But even this moment of triumph feels a bit too neat and tidy, with time, space, and gravity being warped so much the participants in the story are lost in the chaos. Perhaps I’m just running out of gas with this particular show. There’s plenty to look at, most of it exceedingly pretty…but this week left me pretty cold.

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Rolling Girls – 05

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The Rolling Girls’ next mission comes from a letter asking for help bringing peace to “Mie-Aichi”, also known as “Aichi-Mie”, a new country made up of those two very different prefectures united around the fact that both claim to be the birthplace of a certain kind of regional food, but both former prefectures have vigilante groups that constantly battle each other, while all the public roads double as racing circuits.

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In the midst of such a large conflict is Uotora Himeko, prodigal daughter of Aichi’s master carpenter, the one repsonsible for the city’s famous “shachihoko” fish sculptures, guardian gods that protect the roofs of buildings from fire.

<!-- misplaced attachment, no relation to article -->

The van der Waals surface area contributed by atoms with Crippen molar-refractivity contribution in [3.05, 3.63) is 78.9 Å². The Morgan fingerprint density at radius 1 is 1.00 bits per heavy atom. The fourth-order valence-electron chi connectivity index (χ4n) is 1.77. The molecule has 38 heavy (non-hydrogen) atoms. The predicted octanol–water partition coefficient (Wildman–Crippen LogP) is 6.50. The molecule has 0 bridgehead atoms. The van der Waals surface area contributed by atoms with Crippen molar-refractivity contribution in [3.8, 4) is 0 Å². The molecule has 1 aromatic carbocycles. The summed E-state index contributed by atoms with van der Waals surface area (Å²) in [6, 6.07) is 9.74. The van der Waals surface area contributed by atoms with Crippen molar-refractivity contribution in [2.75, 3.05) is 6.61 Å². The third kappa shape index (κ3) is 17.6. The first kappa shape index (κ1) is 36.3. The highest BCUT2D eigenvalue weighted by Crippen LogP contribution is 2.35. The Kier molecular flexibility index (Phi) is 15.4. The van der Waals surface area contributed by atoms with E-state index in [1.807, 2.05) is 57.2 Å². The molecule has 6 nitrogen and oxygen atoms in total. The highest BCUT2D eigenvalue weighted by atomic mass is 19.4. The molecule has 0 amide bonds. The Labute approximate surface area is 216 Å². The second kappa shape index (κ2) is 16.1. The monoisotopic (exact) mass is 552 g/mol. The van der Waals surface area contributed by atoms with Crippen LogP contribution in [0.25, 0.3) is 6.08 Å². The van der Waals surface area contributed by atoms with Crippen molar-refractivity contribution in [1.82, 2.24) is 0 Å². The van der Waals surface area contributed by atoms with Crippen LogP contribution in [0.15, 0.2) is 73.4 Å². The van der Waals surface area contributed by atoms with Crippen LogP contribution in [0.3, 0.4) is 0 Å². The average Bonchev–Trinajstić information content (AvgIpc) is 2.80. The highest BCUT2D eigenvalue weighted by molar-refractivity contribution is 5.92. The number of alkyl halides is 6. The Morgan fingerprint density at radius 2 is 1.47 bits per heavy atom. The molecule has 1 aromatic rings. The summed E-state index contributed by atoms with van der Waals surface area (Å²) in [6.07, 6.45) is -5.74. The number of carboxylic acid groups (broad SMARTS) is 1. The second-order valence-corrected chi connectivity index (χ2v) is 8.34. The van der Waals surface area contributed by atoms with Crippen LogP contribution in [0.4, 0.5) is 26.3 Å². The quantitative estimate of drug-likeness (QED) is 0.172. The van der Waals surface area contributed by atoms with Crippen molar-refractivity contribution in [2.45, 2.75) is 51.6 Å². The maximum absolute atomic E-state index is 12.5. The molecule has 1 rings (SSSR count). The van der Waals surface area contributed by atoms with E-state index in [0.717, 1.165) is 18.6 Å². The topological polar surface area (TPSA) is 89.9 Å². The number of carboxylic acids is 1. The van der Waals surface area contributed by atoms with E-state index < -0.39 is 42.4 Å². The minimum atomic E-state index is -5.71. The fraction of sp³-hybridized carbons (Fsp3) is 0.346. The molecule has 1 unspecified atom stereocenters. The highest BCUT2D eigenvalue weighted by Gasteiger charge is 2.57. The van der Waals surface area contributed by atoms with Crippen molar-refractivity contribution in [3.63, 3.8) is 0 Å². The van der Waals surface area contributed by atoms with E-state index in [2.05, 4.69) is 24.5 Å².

Himeko is back after getting bored with playing around on the road, just when every shachihoko in town explodes. The Mie Motors vigilantes are suspected, and while there isn’t proof, the Aichi tenmusus want to duel them on the circuit to determine who rules the country once and for all.

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The Tenmusus’ captain, a tough dandy and cafe owner, tries to keep the peace, but the young pups are getting restless, and he has to rely on his absurd brute strength to keep the Mie Motors’ vice-captain at bay (in a running gag the vice-captain is constantly revving his engine, so you can never clearly hear what he’s saying). Negotiating peace seems like a tall order for Nozomi & Co.

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The Old Aichi townsfolk, however, are more concerned with getting all the shachihoko repaired. The only problem is, Himeko’s stubborn dad claims he’s lost all feeling in his arm and is thus no longer able to create. This puts the onus on the long-estranged daughter to do the work. When she was a little girl, she wanted nothing more than to follow in her father’s footsteps, but girls grow up and the paths they want to take change.